John Finnis, an Australian legal philosopher has tried to resurrect the natural law tradition in moral philosophy and law since the mid-1960s. He tries to offer a "neo-Aquinian" natural law philosophy which does not presuppose a divine being. By focusing attention on goods rather than a single Good, Finnis skilfully articulates what he calls a theory of moral action for our day. Or, in other words, he seeks a theory of how to live well. Finnis identifies a number of equally valuable basic goods or ends, given human nature, there are seven. Three are substantive, existing prior to action and four are reflexive which is depending on our choices.
The first is human life, including every aspect of vitality, such as health and procreation. The next two basic goods are knowledge and play or skilled performance. The fourth is Aesthetic appreciation; Finnis writes “which may be in the creation as well. So I may appreciate the art that I am painting as well as the painting I see in the gallery.” The next is sociability meaning at least peace and harmony but also, more than that, the full flowering of friendship. The sixth is practical reasonableness that is bringing your intelligence to bear on the moral decision that you face in life. The last of the seven basic goods is Religion, the recognition that all the basic goods are made possible by a higher intelligence.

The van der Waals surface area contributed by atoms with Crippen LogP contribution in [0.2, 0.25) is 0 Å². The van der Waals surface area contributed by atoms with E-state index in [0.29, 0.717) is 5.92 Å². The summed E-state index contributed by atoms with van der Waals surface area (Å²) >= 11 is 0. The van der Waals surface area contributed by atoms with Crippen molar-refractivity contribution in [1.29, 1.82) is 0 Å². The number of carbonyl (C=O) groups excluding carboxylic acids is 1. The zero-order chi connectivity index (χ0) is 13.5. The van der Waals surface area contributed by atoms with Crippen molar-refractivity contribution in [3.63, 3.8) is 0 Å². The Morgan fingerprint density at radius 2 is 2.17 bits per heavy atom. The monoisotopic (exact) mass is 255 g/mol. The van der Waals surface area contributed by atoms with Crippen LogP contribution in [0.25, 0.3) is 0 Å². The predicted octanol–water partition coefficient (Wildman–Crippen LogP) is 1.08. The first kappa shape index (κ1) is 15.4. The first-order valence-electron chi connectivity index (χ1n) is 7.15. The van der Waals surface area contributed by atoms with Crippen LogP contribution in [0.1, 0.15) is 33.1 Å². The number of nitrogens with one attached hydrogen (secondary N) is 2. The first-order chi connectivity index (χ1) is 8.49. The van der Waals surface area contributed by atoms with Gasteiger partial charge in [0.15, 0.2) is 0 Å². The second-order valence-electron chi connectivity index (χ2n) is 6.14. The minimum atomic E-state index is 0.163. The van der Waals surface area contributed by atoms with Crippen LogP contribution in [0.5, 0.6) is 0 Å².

Finnis proposes nine principles of practical reasonableness that are the ‘methods of operation’ rather than ‘end sought’. The principles are supposed to simplify decision making, and allow us to achieve the seven basic goods. The first principle of practical reasonableness is to have a rational plan of life; John Finnis believes that there is a reason for everything that someone does. A coherent life plan demands the harmonising of general purposes as effective commitments in one’s life. The second principle is no arbitrary preference among values Finnis notes that